How to Maintain Kanban Systems
Kanban means â€˜visual cardâ€™, or simply, â€˜signâ€™ in Japanese. In manufacturing, there are two types of Kanban: the â€˜moveâ€™ Kanban, which tells the receiving department when to move parts to the assembly line, and the â€˜makeâ€™ Kanban, which instructs suppliers to manufacture parts or products. As part of the Lean Six Sigma methodology, Kanban cards can be used in all business industries (not just manufacturing) to streamline tasks, improve operational processes, and encourage better communication within the workforce.
Kanban cards and systems are designed to cut waste, reduce time wasting, and improve collaboration on projects. But, Kanban cards are not magic; they wonâ€™t transform your business efficiency levels on their own. You must properly maintain them and utilize their full potential.
So, how can one effectively maintain a Kanban system? Here are five key ways.
1.Â Â Â Â Â Remove Completed Tasks Immediately
When business operations are in progress, Kanban systems come in extremely handy for tracking the status of work tasks, delegating jobs, and collaborating as a team to produce the finest results. But only when Kanban boards are used regularly, as itâ€™s imperative to keep them up to date. Failing to switch completed tasks over from your board to the â€˜doneâ€™ list will make it harder to find ongoing operations quickly. This will slow your colleagues down, instead of making their job more convenient.
Donâ€™t put off removing tasks until tomorrow, your Kanban board should always be up to date.
2.Â Â Â Â Â Â Color Coding
The purpose of a Kanban system is to allow you easy access to information about tasks in progress. Make use of a color coding system that allows you to effortlessly navigate the Kanban board. Whether you use a digital or physical system, contrasting colors ensure urgent jobs stand out, enable you to keep track of team membersâ€™ progress, and ensure projects are completed punctually.
A coding system where different colors have different representations, (for example, Red = to do, yellow = doing, and green = done) is a simple, straightforward way to utilize colors for your Kanban board.
3.Â Â Â Â Â Move Cards Between Columns
Moving Kanban cards between columns is imperative if you want to make the most of your Kanban board and system. In general, this is the feature that is used the most. Thereâ€™s a high likelihood that youâ€™ll be moving cards around more frequently than you create new ones.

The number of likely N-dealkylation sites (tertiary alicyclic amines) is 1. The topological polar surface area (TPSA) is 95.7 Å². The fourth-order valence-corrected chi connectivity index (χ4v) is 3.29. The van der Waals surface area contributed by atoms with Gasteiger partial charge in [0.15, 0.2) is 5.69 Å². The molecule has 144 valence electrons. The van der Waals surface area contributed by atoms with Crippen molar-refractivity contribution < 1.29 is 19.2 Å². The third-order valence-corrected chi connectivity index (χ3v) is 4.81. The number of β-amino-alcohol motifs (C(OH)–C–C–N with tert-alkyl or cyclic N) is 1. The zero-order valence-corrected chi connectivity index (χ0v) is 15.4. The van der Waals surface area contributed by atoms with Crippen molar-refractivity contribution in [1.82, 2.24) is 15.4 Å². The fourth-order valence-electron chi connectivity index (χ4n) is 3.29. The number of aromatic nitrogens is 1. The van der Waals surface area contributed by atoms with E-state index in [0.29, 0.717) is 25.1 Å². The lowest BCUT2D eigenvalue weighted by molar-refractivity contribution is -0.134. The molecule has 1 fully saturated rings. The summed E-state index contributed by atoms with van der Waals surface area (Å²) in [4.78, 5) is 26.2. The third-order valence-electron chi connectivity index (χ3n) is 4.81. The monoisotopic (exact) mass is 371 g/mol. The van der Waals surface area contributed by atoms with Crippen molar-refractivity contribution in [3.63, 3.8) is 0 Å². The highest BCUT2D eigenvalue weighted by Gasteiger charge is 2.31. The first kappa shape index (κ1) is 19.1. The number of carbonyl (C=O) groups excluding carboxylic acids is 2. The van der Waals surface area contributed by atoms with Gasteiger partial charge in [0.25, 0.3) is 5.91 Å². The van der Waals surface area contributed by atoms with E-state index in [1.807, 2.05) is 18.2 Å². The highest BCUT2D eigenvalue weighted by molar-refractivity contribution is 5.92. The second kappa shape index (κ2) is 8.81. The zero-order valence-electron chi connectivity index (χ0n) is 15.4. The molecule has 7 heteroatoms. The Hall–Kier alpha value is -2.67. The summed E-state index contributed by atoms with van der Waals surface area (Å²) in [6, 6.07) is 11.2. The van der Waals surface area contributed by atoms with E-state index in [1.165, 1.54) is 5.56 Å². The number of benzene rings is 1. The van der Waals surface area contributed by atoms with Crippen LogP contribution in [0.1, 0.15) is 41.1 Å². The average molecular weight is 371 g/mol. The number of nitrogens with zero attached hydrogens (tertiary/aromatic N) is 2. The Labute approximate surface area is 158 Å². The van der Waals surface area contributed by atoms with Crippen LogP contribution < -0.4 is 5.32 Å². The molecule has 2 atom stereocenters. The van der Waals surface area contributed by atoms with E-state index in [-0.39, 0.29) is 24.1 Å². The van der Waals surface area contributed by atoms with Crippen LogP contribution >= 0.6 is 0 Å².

If youâ€™re using a Kanban board app, you will be able to easily move cards within seconds. Apps and similar digital Kanban systems allow you to change the placement of a card at any time, for example to move it from the â€˜to doâ€™ column to â€˜doingâ€™.
Physical Kanban board users should also get into the habit of moving the card as soon as the status of a project changes. Moving cards around on a physical board is not quite as effortless as when using an app. Use magnets and sticky notes, as they are popular solutions for improving the efficiency of this process.
4.Â Â Â Â Â Add Notes
When youâ€™re using your Kanban system to track the progress of multiple projects, not including details about the task could land your team in a sea of confusion. Vague information can cost you dearly. If your employees become muddled when completing tasks, they will make mistakes.Â
Adding notes to cards in a digital Kanban system should be a quick and easy process. If you are using a Kanban app, there will be an â€˜add noteâ€™ function handy. If youâ€™re using a physical board, use cards that are large enough to add detailed information to.
5.Â Â Â Â Â Attach Checklists
Both digital and physical Kanban boards support the use of checklists to track operations progress. A checklist is a simple, efficient way of making sure that everything gets done, so they are widely utilized in Kanban systems.
If youâ€™re using a Kanban app, you will likely have access to a feature allowing you to create a quick checklist for any given task. This will allow you to break one large project down into a series of smaller tasks, while only using up the space of one card on the board. Ensure that each project is checked off immediately on completion, to avoid the risk of wasting time working on something thatâ€™s already been done.
Working with a digital or physical Kanban system can help you to transform your business operations from sluggish and slow to fast and efficient. However, many people get wrapped up in the structure and look of a Kanban system, and overlook the discipline and consistency that is more critical for success. Make a habit of using these Kanban system maintenance strategies. so that you donâ€™t miss out on any of its useful features.Â